* User:Lquilter @ Wikipedia
* derivative work (blog)
* google full-text library (draft)
* My LT features wishlist
- Amherst, MA
- Auch auf
- Beliebte Autoren
- Patricia Anthony, Margaret Atwood, Paul Avrich, Freddie Baer, Alison Bechdel, Yochai Benkler, Howard Besser, Susie Bright, Katharine Burdekin, Frances Hodgson Burnett, Octavia E. Butler, Leonora Carrington, Angela Carter, Ana Castillo, Noam Chomsky, E. E. Cummings, Brian Daley, Richard Dawkins, Diane DiMassa, Diane Duane, Edward Eager, Barbara Ehrenreich, Karen Joy Fowler, Ellen Galford, Mary Gentle, Molly Gloss, Emma Goldman, Jewelle Gomez, Ursula K. Le Guin, bell hooks, Molly Ivins, Barbara Kingsolver, Rosemary Kirstein, Ellen Kushner, Fritz Leiber Jr., Astrid Lindgren, Federico García Lorca, Elizabeth A. Lynn, Laurie J. Marks, L. M. Montgomery, Elizabeth Moon, C. L. Moore, James Morrow, Pat Murphy, Esther Newton, Alice Nunn, Rebecca Ore, Elizabeth Peters, Marge Piercy, Katha Pollitt, Muriel Rukeyser, Joanna Russ, Rafael Sabatini, Pamela Samuelson, Dan Savage, Dorothy L. Sayers, Charles Simic, Joan Slonczewski, Thorne Smith, Sheri S. Tepper, Josephine Tey, James Tiptree Jr., Tom Tomorrow, Mark Twain, Siva Vaidhyanathan, Sylvia Townsend Warner, Sarah Waters, Sally Watson, Joss Whedon, Walt Whitman, William Carlos Williams
- 1001 Children's Books You Must Read Before You Grow Up, 500 Great Books by Women, Atheism, humanism, freethought, &c. — Best nonfiction books in favour of, Banned Books Week 2014, Banned or Challenged Books, Best Feminist Literature, Best Feminist Science Fiction, Best Science Books for Non-Scientists, Books Mentioned in Troll: A Love Story, Books Set in Alabama, Diversity in Fantasy and Science Fiction, Dying Earth Stories, Environmental History, Fantasy/Scifi Heroines Without Love Intrests, Favorite Science Fiction by Women Authors, Feminists' memoirs/autobiographies, fictional librarians, Good LGBT fiction for LGBT folk and friends, Hayao Miyazaki's 50 Recommended Children's Books, Labor History, Political Science Fiction, Recommended Nature Writing, Science fiction novels with a female protagonist, Swashbucklers, Witch Hunts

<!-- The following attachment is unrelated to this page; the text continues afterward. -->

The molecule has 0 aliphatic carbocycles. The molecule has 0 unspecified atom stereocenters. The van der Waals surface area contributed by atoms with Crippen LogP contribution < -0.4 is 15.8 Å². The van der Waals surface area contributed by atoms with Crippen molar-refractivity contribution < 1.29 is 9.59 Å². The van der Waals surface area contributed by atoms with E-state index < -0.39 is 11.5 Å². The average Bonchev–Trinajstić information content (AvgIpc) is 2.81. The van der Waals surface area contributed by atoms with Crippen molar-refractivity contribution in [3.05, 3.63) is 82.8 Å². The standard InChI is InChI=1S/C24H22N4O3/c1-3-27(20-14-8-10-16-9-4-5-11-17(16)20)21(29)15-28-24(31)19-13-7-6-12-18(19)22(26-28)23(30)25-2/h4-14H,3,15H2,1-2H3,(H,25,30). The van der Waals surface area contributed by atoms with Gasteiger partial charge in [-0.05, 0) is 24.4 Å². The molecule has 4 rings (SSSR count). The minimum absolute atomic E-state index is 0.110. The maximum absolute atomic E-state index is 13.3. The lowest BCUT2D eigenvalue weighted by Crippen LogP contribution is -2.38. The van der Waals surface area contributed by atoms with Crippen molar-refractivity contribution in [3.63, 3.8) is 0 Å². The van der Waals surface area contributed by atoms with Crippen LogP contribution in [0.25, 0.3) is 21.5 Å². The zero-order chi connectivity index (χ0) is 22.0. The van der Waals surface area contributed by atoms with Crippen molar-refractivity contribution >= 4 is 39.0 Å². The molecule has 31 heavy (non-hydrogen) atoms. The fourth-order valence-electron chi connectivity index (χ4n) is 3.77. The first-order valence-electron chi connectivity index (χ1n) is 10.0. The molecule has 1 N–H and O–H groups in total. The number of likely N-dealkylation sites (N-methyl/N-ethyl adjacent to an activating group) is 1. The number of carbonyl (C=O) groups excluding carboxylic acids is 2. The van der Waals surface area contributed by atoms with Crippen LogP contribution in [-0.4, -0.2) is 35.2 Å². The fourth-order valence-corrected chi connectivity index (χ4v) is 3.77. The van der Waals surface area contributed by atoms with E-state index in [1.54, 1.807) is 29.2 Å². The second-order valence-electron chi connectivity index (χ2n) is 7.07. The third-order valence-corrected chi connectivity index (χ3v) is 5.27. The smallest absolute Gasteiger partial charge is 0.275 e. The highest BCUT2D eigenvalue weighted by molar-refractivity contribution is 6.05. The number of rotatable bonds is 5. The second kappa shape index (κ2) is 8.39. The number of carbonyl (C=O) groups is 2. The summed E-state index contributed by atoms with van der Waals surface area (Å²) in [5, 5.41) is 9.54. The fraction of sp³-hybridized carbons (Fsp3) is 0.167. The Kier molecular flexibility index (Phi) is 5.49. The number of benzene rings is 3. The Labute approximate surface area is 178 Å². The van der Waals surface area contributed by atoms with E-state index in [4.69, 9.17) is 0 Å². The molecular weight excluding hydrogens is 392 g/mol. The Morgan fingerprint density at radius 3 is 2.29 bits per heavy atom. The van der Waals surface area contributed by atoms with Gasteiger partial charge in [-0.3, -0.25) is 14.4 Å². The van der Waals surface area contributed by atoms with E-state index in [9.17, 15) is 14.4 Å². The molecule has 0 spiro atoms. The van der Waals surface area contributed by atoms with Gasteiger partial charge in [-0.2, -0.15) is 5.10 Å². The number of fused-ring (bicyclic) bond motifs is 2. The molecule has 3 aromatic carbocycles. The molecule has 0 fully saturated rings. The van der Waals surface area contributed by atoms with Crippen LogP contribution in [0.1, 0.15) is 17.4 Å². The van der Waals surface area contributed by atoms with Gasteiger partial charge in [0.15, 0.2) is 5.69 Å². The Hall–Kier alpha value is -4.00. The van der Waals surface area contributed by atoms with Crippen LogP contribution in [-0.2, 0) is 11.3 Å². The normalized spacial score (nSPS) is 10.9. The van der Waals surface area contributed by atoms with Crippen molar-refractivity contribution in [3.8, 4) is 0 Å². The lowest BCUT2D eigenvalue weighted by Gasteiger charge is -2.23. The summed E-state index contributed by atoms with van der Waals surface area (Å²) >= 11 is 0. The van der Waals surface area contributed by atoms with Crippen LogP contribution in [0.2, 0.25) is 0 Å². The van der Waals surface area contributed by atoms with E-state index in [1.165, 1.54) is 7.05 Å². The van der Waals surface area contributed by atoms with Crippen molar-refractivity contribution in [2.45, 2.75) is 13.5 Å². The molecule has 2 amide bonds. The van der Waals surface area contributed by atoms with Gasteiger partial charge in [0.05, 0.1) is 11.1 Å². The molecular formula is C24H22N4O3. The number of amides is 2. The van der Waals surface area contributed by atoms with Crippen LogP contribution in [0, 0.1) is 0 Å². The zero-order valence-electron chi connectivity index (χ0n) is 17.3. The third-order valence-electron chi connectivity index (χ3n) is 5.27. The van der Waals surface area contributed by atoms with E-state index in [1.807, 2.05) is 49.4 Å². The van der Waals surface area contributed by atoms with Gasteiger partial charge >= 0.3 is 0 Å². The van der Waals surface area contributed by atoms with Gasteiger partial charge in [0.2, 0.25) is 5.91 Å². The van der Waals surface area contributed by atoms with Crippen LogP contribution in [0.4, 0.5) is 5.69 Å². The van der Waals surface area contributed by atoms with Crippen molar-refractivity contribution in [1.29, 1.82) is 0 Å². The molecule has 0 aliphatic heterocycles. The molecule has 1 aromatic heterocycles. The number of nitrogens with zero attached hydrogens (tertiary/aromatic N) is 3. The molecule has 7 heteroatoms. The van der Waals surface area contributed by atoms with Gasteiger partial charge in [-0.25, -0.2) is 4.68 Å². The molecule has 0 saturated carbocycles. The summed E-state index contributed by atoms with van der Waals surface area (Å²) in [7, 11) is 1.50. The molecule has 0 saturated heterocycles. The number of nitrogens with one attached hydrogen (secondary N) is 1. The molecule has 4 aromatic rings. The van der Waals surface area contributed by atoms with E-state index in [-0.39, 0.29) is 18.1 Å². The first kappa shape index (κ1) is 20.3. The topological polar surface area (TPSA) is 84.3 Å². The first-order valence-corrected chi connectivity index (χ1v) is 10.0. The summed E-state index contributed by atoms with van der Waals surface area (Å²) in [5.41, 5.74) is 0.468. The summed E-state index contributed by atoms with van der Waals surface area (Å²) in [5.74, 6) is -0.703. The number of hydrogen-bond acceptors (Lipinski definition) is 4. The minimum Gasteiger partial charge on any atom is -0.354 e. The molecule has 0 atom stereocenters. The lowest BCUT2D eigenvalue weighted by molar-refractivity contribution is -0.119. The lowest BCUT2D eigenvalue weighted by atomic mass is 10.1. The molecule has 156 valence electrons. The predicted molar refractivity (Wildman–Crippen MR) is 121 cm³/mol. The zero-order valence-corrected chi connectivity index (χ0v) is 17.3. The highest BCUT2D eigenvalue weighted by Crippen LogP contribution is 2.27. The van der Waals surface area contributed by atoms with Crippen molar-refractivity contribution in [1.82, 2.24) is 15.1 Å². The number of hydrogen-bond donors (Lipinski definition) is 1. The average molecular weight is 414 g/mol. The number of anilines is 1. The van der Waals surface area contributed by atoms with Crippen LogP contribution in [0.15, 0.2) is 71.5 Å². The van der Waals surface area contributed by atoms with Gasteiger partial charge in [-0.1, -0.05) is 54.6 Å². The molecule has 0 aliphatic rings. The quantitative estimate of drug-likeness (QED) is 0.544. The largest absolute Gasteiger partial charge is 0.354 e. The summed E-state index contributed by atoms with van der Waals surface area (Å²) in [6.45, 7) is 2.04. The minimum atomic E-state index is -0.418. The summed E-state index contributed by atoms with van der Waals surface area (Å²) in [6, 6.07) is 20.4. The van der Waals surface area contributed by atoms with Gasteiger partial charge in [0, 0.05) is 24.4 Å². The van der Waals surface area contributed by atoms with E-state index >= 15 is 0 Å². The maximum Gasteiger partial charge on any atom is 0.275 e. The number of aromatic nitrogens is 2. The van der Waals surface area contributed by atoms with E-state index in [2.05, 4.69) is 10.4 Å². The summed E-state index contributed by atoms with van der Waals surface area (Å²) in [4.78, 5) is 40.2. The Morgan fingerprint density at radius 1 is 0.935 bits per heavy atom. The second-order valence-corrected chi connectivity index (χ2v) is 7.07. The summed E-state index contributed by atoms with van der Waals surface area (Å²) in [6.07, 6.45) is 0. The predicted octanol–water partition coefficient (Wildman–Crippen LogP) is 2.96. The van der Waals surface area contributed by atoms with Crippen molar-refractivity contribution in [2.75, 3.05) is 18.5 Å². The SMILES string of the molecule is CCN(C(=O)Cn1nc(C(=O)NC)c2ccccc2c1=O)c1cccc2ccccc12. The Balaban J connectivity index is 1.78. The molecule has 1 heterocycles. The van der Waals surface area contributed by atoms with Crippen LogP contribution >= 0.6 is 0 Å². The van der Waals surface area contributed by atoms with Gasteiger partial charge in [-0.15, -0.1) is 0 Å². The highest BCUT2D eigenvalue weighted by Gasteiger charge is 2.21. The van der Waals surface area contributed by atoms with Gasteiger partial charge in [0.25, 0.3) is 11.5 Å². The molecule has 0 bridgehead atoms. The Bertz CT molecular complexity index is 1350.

- Lokale Favoriten
Buchhandlungen: 57th Street Books, Amherst Books, Amherst Transfer Station and Recycling Center, Bluestockings, Boadecia's Books, Bolerium Books, Borderlands Books, Bound Together Anarchist Collective Bookstore, Dark Carnival, Dog Eared Books - Valencia, Food for Thought Books, Green Apple Books, Joseph-Beth Booksellers - Lexington, Lee's Comics, Modern Times Bookstore, Montague Bookmill, National Yiddish Book Center, New World Resource Center, Odyssey Bookshop, Quimby's Bookstore, Seminary Co-op Bookstore, Sqecial Media, St. Mark's Bookshop (New York City), Strand Bookstore, The Harvard Coop, The Long Haul Infoshop, The Other Change of Hobbit, The Stars Our Destination, Women & Children First
Bibliotheken: Berkeley Public Library - Central Library, Berkeley Public Library - North Branch, Boston Public Library, Boston Public Library - Connolly Branch, Brookline Public Library, Cambridge Public Library - Main Branch, Huntsville Public Library, Huntsville Public Library - Bessie K. Russell Branch Library, Jamaica Plain Branch - Boston Public Library, Jones Library, Library of Congress, Prelinger Library, Tuscaloosa Public Library, W.E.B. Du Bois Library, University of Massachusetts